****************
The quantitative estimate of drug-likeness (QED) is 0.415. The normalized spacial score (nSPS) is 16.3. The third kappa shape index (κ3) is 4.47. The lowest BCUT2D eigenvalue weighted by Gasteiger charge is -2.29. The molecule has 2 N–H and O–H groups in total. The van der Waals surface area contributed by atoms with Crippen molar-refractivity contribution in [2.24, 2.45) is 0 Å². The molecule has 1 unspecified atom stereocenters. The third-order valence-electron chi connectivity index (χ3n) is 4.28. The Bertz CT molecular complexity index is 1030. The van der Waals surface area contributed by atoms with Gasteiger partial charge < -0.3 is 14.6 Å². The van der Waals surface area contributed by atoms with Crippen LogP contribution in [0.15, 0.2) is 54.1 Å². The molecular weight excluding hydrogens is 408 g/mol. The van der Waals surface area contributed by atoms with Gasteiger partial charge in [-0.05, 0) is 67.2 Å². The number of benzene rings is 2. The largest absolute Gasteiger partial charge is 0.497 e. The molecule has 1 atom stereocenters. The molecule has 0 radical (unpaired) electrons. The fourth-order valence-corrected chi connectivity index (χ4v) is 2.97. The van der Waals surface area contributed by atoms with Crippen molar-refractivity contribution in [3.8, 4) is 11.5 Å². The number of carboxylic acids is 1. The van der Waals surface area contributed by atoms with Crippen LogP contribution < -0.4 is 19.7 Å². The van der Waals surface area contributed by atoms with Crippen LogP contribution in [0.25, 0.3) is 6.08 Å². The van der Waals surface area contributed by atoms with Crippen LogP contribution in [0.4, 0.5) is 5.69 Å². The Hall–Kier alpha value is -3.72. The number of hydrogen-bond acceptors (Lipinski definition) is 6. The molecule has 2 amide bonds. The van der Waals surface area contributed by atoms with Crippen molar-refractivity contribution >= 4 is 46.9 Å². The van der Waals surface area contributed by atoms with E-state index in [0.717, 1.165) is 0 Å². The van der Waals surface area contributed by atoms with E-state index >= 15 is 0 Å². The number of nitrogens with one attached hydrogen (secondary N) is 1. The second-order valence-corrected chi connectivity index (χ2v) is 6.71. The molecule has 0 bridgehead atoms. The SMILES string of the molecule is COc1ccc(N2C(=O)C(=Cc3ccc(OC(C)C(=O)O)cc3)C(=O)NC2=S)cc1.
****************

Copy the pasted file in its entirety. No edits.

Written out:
The quantitative estimate of drug-likeness (QED) is 0.415. The normalized spacial score (nSPS) is 16.3. The third kappa shape index (κ3) is 4.47. The lowest BCUT2D eigenvalue weighted by Gasteiger charge is -2.29. The molecule has 2 N–H and O–H groups in total. The van der Waals surface area contributed by atoms with Crippen molar-refractivity contribution in [2.24, 2.45) is 0 Å². The molecule has 1 unspecified atom stereocenters. The third-order valence-electron chi connectivity index (χ3n) is 4.28. The Bertz CT molecular complexity index is 1030. The van der Waals surface area contributed by atoms with Gasteiger partial charge < -0.3 is 14.6 Å². The van der Waals surface area contributed by atoms with Crippen LogP contribution in [0.15, 0.2) is 54.1 Å². The molecular weight excluding hydrogens is 408 g/mol. The van der Waals surface area contributed by atoms with Gasteiger partial charge in [-0.05, 0) is 67.2 Å². The number of benzene rings is 2. The largest absolute Gasteiger partial charge is 0.497 e. The molecule has 1 atom stereocenters. The molecule has 0 radical (unpaired) electrons. The fourth-order valence-corrected chi connectivity index (χ4v) is 2.97. The van der Waals surface area contributed by atoms with Crippen molar-refractivity contribution in [3.8, 4) is 11.5 Å². The number of carboxylic acids is 1. The van der Waals surface area contributed by atoms with Crippen LogP contribution < -0.4 is 19.7 Å². The van der Waals surface area contributed by atoms with Crippen LogP contribution in [0.25, 0.3) is 6.08 Å². The van der Waals surface area contributed by atoms with Crippen LogP contribution in [0.4, 0.5) is 5.69 Å². The Hall–Kier alpha value is -3.72. The number of hydrogen-bond acceptors (Lipinski definition) is 6. The molecule has 2 amide bonds. The van der Waals surface area contributed by atoms with Crippen molar-refractivity contribution >= 4 is 46.9 Å². The van der Waals surface area contributed by atoms with E-state index in [0.717, 1.165) is 0 Å². The van der Waals surface area contributed by atoms with E-state index >= 15 is 0 Å². The number of nitrogens with one attached hydrogen (secondary N) is 1. The second-order valence-corrected chi connectivity index (χ2v) is 6.71. The molecule has 0 bridgehead atoms. The SMILES string of the molecule is COc1ccc(N2C(=O)C(=Cc3ccc(OC(C)C(=O)O)cc3)C(=O)NC2=S)cc1.